KATHMANDU, Sept 23: The most important aspect in the development of football in a country is considered to be a regularly running annual league. It helps in the selection of the country’s finest players for the national team.
The leagues not only help in giving chances to talented players, and developing a proper football playing culture in the country, but also give the national team a pattern of playing on a certain tactic, a certain philosophy and on a certain wavelength.
Nepal is organizing the Martyr’s Memorial A-Division League after a hiatus of five years, and the All Nepal Football Association (ANFA) has introduced a bizarre and controversial ‘no-relegation league’ system.
The new leadership of the country’s football governing body announced that the league will start from September 29, but it introduced a system where no team will get relegated. A new champion will emerge from the league that runs for months, but the bottom teams in the A-Division will not get relegated.
The present working committee, who came to the leadership with a slogan of ‘change’ at the ANFA, has a certain belief that this change will do good to Nepali football, while in fact, the system is a new one and no country in the world follows that, certainly not Europe’s top five leagues. The working committee, however, claims that it will be a positive move and will avoid match fixings.
The Philippines has a league without a relegation system because there are no lower tier leagues in the country. The United States of America also has no relegation system because the lower tier [B and other lower divisions] leagues in the country are not integrated to the top-tier, which is also known as a closed model.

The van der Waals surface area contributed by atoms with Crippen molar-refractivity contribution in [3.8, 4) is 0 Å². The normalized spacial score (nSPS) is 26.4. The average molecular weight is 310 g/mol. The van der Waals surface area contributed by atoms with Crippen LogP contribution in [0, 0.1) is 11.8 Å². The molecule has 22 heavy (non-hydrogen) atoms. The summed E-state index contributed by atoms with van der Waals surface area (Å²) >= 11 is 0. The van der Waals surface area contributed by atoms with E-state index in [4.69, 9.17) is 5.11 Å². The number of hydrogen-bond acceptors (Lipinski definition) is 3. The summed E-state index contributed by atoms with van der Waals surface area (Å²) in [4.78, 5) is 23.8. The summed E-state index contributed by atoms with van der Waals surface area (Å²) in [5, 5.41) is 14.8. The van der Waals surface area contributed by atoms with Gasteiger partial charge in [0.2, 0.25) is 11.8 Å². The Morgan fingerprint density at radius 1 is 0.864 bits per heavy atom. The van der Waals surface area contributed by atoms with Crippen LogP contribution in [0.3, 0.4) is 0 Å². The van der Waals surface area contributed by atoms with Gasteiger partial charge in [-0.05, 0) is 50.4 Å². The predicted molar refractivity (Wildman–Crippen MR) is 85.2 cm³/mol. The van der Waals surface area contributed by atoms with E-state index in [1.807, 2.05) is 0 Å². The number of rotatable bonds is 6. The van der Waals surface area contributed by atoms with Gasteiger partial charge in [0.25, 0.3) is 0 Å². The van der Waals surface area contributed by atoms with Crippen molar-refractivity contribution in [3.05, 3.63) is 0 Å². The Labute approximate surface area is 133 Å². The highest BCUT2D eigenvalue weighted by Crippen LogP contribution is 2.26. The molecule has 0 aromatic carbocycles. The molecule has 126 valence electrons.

Ignoring NSC’s directions
In August, the ANFA increased its General Assembly members from 77 to 92 in the General Assembly organized in Chitwan, going against the directive of the National Sports Council (NSC) in amending the statute.
The General Assembly had increased the voting counts of the B-Division clubs from nine to 11 and the C-Division clubs from five to nine. It also said that the top four teams of the ANFA President’s Cup will get voting rights and also decided to increase the number of district football associations by five. Currently, 45 district chapters of the association have the rights to vote at the ANFA General Assembly. As per the new provision, 50 chapters will have voting rights.
The provision meant that four clubs from the association tournaments will be included in the President’s Cup, along with top six teams from the Martyr’s Memorial A-Division League.
The ANFA also informed that the tournament will be organized in national league standard. All the district champions will play in an association league and the four top teams will be selected for the national league (President’s Cup).
It also decided to deduct points from the bottom two clubs of the A-Division League as the association had earlier decided to organize the league without relegation system for this year.
As per updated plans, the team to finish last will have its two points deduced next year, while the second team from the bottom will have a point deducted. Also, the bottom teams will have to pay Rs 300,000 and Rs 200,000 in fine as part of the preparations for the next seasons’ league.
Despite also announcing to provide Rs 2 million to all 14 participating teams each in order to support them prepare for the tournament, questions have been raised toward the chances of match fixing because no clubs will be relegated, and the lower clubs will not have any problem for the next season.
Issue of match fixing
The no-relegation league will make the games less competitive because the clubs will have no worry of getting relegated, and will have the certainty of getting just some money deducted from the given Rs 2 million for the preparations of the league.
The match-fixing issue also will arise given no competitiveness in the league as the bottom clubs can play their regular game and not get too vastly disappointed with the results.
More importantly, it will affect the integrity of the ANFA organizing the league as it will make way for the big sides winning matches against the bottom clubs with a lost cause in the league. The strength of the first XI will remain a matter of question in later stages of the league.
Former AIG and the coordinator of the league committee Bigyan Raj Sharma, earlier this week, claimed that the ANFA’s first priority was to avoid match fixings and it is well-prepared to stop that.